rev. of Stained Glass by Rosanna Warren

Issue #62
Winter 1993-94

Stained Glass 
Poems by Rosanna Warren. W.W. Norton, $17.95 cloth. Reviewed by Jonathan Aaron.

In “Tide Pickers,” one of the tough-minded, beautifully crafted meditations in Rosanna Warren’s third collection of poems, the speaker sees the figures of people digging for shellfish on the Brittany coast as “Question marks at the tide line.” She wonders of the ocean,
“will it feed us?,” a question that leads, with the disturbing logic that characterizes many of the poems in this book, to
“how will we / die?” Her pondering ends with the onset of dusk “as Venus rises” and as, “framed in the window, a man and a woman bend /

down into each other, carving that question / the sea won’t answer though human hand grasp hand.” Even at its most benign, Nature is both indifferent and inscrutable, prompting questions about our relation to it our role in it-that are unanswerable. The lovers’ embrace suggests one way people try to brace themselves against the knowledge the poem’s speaker seems to be contending with. But “framed” here offers ironically disparate meanings-to build, to put into words, but also to incriminate falsely. The word’s shiftiness subtly undercuts the solace that might be inferred from the image of the lovers. Bending “into” each other, they seem unaware of what the poem gently but somberly insists on that a sense of life’s meaning is momentary, that even love can offer little to offset whatever “evening” in this case will darken into.

Stained Glass is a book about endings. It starts with “Season Due,” a terse yet richly visual contemplation of September’s “chrysanthemums, brash / marigolds, fat sultan dahlias a-nod // in rain.” The season’s last, they “brazen out this chill / which has felled already gentler flowers and herbs // and now probes / these veins for a last / mortal volley of // cadmium orange, magenta, a last acrid flood / of perfume that will drift in the air here once more, / yet once more, when these stubborn flowers have died.” In the poems that follow, Warren goes on to explore other kinds of endings, or limits that point to endings. One begins, “Once you have described the barn, erase the page” and ends as “Mist deletes the horizon” (“Farm”). A deft translation of Reverdy sounds a similar note: “The wind rises / The world slips away / The other side” (“Verso”). An electrifying rendering of Max Jacob’s comic, finally visionary monologue “Christ at the Movies” momentarily suggests that endings sometimes lead to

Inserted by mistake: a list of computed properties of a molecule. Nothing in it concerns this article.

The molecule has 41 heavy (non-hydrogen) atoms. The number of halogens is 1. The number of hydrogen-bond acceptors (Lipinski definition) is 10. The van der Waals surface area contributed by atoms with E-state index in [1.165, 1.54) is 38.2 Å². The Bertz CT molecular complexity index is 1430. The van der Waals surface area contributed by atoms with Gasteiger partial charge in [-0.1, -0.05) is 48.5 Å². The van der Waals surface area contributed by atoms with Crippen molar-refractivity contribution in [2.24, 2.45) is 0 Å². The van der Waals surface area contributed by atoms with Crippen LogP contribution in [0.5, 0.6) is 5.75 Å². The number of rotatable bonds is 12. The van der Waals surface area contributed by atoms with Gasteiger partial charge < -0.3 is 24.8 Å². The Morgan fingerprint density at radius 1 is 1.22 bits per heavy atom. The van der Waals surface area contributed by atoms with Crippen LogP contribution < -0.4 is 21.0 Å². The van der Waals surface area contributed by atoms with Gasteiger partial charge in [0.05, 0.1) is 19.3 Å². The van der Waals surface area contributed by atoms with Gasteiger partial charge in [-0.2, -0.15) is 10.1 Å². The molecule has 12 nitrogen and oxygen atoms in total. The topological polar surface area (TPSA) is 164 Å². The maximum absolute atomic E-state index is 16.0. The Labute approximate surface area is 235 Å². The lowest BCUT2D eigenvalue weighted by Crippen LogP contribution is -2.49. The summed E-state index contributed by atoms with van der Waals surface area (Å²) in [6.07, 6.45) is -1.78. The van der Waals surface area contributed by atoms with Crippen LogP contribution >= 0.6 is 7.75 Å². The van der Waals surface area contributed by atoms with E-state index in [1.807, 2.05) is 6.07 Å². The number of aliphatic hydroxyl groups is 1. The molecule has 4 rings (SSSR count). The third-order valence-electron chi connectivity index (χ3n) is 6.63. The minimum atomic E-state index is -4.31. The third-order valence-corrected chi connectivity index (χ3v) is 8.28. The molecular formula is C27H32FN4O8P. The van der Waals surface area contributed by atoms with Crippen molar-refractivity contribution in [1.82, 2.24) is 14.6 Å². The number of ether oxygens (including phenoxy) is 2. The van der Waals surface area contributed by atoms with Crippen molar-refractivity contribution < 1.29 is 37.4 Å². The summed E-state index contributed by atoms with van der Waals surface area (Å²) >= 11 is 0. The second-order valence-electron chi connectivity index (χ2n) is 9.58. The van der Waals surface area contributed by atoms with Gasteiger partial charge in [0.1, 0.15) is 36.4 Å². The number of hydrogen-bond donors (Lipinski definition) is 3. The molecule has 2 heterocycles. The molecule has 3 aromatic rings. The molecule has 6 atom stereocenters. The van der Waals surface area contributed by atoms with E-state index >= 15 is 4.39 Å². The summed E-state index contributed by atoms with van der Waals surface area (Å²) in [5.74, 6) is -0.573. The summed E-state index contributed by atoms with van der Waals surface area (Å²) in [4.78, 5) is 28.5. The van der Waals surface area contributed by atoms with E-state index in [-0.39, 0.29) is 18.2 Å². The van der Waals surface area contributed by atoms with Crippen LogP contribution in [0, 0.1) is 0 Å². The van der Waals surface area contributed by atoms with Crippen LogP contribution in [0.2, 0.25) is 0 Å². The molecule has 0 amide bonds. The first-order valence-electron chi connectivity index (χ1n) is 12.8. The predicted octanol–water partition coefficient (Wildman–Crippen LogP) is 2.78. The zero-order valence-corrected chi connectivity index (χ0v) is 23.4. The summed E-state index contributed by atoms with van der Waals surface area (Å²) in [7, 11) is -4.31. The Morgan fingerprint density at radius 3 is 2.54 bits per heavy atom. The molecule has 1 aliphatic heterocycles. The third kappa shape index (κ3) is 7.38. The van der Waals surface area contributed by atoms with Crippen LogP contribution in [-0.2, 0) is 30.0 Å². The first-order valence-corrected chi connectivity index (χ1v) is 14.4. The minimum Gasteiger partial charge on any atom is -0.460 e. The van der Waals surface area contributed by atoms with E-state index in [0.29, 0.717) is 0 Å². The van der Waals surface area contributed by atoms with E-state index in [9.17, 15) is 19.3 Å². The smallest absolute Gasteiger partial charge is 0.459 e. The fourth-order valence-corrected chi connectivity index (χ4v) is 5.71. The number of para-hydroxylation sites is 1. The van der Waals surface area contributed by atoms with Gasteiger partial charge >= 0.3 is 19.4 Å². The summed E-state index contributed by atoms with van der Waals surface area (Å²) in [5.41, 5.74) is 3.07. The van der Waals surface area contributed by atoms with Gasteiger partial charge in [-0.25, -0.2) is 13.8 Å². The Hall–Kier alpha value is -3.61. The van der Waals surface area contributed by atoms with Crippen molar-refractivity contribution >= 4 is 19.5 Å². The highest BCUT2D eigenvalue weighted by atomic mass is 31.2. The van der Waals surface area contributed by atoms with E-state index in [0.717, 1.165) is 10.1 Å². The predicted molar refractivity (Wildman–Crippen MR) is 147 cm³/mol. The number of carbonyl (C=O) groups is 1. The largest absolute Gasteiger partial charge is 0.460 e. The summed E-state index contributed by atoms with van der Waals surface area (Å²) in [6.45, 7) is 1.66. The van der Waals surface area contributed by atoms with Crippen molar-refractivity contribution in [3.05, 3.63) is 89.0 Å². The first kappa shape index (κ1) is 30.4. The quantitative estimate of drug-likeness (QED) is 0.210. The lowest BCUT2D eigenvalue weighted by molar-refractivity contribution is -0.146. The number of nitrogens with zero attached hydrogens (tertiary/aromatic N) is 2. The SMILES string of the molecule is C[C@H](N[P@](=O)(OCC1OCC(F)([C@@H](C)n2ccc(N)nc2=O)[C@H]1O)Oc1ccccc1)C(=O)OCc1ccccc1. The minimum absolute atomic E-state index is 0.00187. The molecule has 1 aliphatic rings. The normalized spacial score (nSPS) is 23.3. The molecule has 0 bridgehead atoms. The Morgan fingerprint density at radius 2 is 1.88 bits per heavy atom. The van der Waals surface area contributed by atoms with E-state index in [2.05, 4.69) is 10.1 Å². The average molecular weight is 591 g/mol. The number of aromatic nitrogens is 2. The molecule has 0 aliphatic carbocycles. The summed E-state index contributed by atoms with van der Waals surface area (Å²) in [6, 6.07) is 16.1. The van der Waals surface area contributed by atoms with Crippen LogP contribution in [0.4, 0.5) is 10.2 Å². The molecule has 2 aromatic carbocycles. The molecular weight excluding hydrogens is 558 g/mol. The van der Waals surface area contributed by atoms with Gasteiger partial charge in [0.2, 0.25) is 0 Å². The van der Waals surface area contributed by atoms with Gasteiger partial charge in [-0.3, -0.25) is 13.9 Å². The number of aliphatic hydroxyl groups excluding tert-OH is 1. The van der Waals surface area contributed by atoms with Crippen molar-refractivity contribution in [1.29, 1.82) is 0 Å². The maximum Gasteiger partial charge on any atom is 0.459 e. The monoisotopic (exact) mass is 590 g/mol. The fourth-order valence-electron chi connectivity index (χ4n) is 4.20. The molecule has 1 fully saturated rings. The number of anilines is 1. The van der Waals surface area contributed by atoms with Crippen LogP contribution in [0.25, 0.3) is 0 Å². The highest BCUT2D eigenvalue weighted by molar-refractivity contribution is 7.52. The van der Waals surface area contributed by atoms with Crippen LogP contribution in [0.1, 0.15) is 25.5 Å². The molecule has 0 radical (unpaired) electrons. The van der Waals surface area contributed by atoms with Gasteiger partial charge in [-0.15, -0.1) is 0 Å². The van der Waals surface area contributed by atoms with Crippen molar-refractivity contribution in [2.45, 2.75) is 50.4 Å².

spiritual renewal: “Then why? Why this grace / If you know my life in all its ugliness? / If you know my faults and my weaknesses too? / What in me, oh Lord, could interest you?” The power of “grace,” however, seems undermined by the sense of unworthiness and doubt revealed in the closing question.

Some of the book’s starkest, boldest moments occur in poems on the death of Warren’s father, on her mother’s consequent solitude, and on the near loss of her own daughter. These poems are also among Warren’s loveliest, as when, addressing her dying father, she sees “Your skin / as fragile, pale, and infinitesimally moist / as erasable bond; your look, a startled bound / of apprehension, subsiding / into its lair” and then wonders “What intersections can we appoint / between your knowledge / and ours?” (“His Long Home”). In these instances, her language honed to a sometimes eerie purity of image and diction, Warren’s consciousness seems stripped down (or raised) to the point where she’s capable of perceiving only essentials. Her concluding poem, “The Twelfth Day,” breaks out of elegy and away from the personal by suddenly, shockingly recalling Achilles’s treatment of Hector’s corpse in
The Iliad, 22: “. . . Achilles hoards and defiles the dead / So what if heaven // and earth reverberate /
release . . . // . . . // So what if everything / echoes the Father
  let go let / go   This is Ancient // Poetry   It’s supposed / to repeat / . . . / It’s formulaic / That’s how we love   It’s called // compulsion. . . .” This daring stroke of self-deflation throws into a different kind of question all of the book’s preceding poems. It’s a grimly sardonic, finally almost unbearable gesture of refusal.

In Warren’s view, the consolation of either elegy
or philosophy is insufficient, and she’s not going to let either herself or her reader forget it.
Stained Glass is a work of acute, uncompromising vision.

Jonathan Aaron’s most recent book of poetry is Corridor (Wesleyan-New England). He teaches at Emerson College.